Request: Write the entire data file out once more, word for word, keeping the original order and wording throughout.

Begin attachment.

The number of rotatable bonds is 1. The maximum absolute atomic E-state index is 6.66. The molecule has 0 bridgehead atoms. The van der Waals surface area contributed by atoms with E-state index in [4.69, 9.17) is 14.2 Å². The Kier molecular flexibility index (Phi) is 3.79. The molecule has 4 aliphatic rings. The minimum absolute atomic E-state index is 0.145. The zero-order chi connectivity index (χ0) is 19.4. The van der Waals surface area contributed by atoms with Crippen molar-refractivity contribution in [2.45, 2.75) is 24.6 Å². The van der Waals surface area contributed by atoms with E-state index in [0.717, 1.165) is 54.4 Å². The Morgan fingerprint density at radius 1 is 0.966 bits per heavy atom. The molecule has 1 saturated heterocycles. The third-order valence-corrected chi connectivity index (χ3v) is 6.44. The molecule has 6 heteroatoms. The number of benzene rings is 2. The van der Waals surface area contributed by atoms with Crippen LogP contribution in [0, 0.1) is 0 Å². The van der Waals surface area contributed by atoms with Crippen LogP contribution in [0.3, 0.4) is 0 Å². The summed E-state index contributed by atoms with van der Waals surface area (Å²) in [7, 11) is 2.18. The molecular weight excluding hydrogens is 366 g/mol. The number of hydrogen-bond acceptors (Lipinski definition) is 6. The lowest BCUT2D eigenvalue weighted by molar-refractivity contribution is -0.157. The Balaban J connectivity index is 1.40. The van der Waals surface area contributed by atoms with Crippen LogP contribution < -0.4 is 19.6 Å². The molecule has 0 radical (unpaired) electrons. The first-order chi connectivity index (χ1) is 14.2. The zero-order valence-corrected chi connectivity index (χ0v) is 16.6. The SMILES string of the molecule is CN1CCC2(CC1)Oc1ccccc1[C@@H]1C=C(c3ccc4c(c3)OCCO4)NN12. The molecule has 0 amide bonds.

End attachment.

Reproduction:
The number of rotatable bonds is 1. The maximum absolute atomic E-state index is 6.66. The molecule has 0 bridgehead atoms. The van der Waals surface area contributed by atoms with E-state index in [4.69, 9.17) is 14.2 Å². The Kier molecular flexibility index (Phi) is 3.79. The molecule has 4 aliphatic rings. The minimum absolute atomic E-state index is 0.145. The zero-order chi connectivity index (χ0) is 19.4. The van der Waals surface area contributed by atoms with Crippen molar-refractivity contribution in [2.45, 2.75) is 24.6 Å². The van der Waals surface area contributed by atoms with E-state index in [0.717, 1.165) is 54.4 Å². The Morgan fingerprint density at radius 1 is 0.966 bits per heavy atom. The molecule has 1 saturated heterocycles. The third-order valence-corrected chi connectivity index (χ3v) is 6.44. The molecule has 6 heteroatoms. The number of benzene rings is 2. The van der Waals surface area contributed by atoms with Crippen LogP contribution in [0, 0.1) is 0 Å². The van der Waals surface area contributed by atoms with Crippen LogP contribution in [0.3, 0.4) is 0 Å². The summed E-state index contributed by atoms with van der Waals surface area (Å²) in [7, 11) is 2.18. The molecular weight excluding hydrogens is 366 g/mol. The number of hydrogen-bond acceptors (Lipinski definition) is 6. The lowest BCUT2D eigenvalue weighted by molar-refractivity contribution is -0.157. The Balaban J connectivity index is 1.40. The van der Waals surface area contributed by atoms with Crippen LogP contribution < -0.4 is 19.6 Å². The molecule has 0 radical (unpaired) electrons. The first-order chi connectivity index (χ1) is 14.2. The zero-order valence-corrected chi connectivity index (χ0v) is 16.6. The SMILES string of the molecule is CN1CCC2(CC1)Oc1ccccc1[C@@H]1C=C(c3ccc4c(c3)OCCO4)NN12. The molecule has 0 amide bonds.